The Bank of England unveils the results of the annual stress tests of banks' balance sheets later today after the central bank pulled forward the publication date by one week.

This was done to include the results as part of the Bank of England's analysis of the effects of the Brexit withdrawal agreement on the UK economy.

A separate British Government report is also set to be published this morning on the economic impact of Brexit.

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EY's Chief Economist for Ireland Neil Gibson said the stress tests, which were brought in on the back of the financial crisis, are run every six months and in the last run of them all of the banks passed.

But, he says "regulations have changed slightly since then, so we can't be assured that we will get the same result.

"Because of the vote next week on the withdrawal agreement, there is much more scrutiny going to be placed on these results than there has been previously and we can't read into the fact that they all passed in the last set that they will again."

Mr Gibson pointed out that the stress tests are very extreme, but that if any lender were to fail this time around "that would have quite a significant impact just given the sensitivity and fragility of markets and the responses to the current very sensitive nature of the negotiations.

One of the scenarios in the stress tests assumes a 2.4% contraction of the world economy, a rise in UK unemployment to 9.5%, and a one-third drop in British house prices.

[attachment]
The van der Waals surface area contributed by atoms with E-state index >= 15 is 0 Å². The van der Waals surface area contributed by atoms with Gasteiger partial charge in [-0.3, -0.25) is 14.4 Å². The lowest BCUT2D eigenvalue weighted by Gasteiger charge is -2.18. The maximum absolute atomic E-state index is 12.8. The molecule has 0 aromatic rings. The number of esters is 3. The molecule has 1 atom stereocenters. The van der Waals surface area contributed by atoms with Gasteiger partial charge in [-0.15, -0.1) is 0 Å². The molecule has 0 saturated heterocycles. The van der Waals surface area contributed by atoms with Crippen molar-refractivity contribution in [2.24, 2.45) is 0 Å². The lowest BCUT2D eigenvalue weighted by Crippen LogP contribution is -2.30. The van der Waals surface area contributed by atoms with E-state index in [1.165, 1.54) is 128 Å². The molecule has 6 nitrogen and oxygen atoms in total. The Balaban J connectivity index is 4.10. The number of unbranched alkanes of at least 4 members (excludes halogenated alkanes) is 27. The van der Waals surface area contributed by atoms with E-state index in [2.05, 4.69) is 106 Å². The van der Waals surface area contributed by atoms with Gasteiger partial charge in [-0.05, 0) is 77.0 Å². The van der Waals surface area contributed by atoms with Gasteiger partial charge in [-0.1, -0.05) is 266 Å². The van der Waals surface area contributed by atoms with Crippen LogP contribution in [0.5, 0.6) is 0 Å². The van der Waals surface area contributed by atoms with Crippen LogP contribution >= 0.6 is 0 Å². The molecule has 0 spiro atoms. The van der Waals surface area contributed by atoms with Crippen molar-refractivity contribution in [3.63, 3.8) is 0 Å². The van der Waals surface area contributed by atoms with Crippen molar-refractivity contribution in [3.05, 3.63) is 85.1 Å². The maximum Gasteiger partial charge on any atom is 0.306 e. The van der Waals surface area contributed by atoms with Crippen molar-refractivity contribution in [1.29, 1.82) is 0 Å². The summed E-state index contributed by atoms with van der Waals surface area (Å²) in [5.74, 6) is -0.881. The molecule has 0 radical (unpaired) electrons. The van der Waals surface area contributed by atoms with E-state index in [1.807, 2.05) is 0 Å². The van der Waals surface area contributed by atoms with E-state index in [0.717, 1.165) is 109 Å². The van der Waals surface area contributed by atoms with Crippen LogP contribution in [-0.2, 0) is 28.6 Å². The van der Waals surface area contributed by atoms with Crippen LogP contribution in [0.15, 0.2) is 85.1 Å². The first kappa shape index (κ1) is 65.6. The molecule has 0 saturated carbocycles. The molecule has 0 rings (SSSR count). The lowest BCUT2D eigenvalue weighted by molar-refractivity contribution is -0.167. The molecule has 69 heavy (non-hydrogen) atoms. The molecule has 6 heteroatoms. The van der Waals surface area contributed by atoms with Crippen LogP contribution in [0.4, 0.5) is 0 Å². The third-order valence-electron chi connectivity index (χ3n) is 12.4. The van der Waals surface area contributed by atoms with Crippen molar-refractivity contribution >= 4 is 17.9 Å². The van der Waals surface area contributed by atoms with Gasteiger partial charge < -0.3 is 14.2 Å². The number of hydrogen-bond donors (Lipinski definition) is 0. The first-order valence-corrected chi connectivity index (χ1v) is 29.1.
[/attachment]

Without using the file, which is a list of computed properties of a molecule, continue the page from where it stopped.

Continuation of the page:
EY's Chief Economist for Ireland says that while banks may be able to sustain these hits, the wider impact on the British economy would be "hugely damaging".

He added: "What you might find is a greater concentration on something like the house-price fall, because that's a much more understandable of relatable potential impact to the average citizen.

"GDP numbers and growth figures largely pass over people's heads ... economists talk about them, fixate about them but they really don't land with the public.

"I expect potentially much greater focus on what that consumer impact would be ... and although these test are hypothetical it will be very difficult for people not to assume that what these are is an assessment of what Brexit could mean, although they're not crafted in that way."

This morning British Finance Minister Philip Hammond was speaking ahead of a UK government report on the economic impact of various Brexit scenarios.

He said the analysis will show clearly remaining in the European Union would be a better outcome for the economy, but not by much. 

Mr Gibson said all of the economic analysis from day one has suggested the increasing severity of the exit would increase the damage to the economy "but of course the public who voted in the Brexit referendum really weren't focusing on those particular issues, so the question is whether this would actually make any difference to their mood or the public mood at this point in time".

However, he believes that "certainly the publication of the report will again highlight that a no-deal Brexit would be the most damaging of all and that will certainly be used by Theresa May to say 'well if it isn't this deal that you want, what else is on the table?'.

"So this will certainly get much more publicity and interest than similar reports in the past."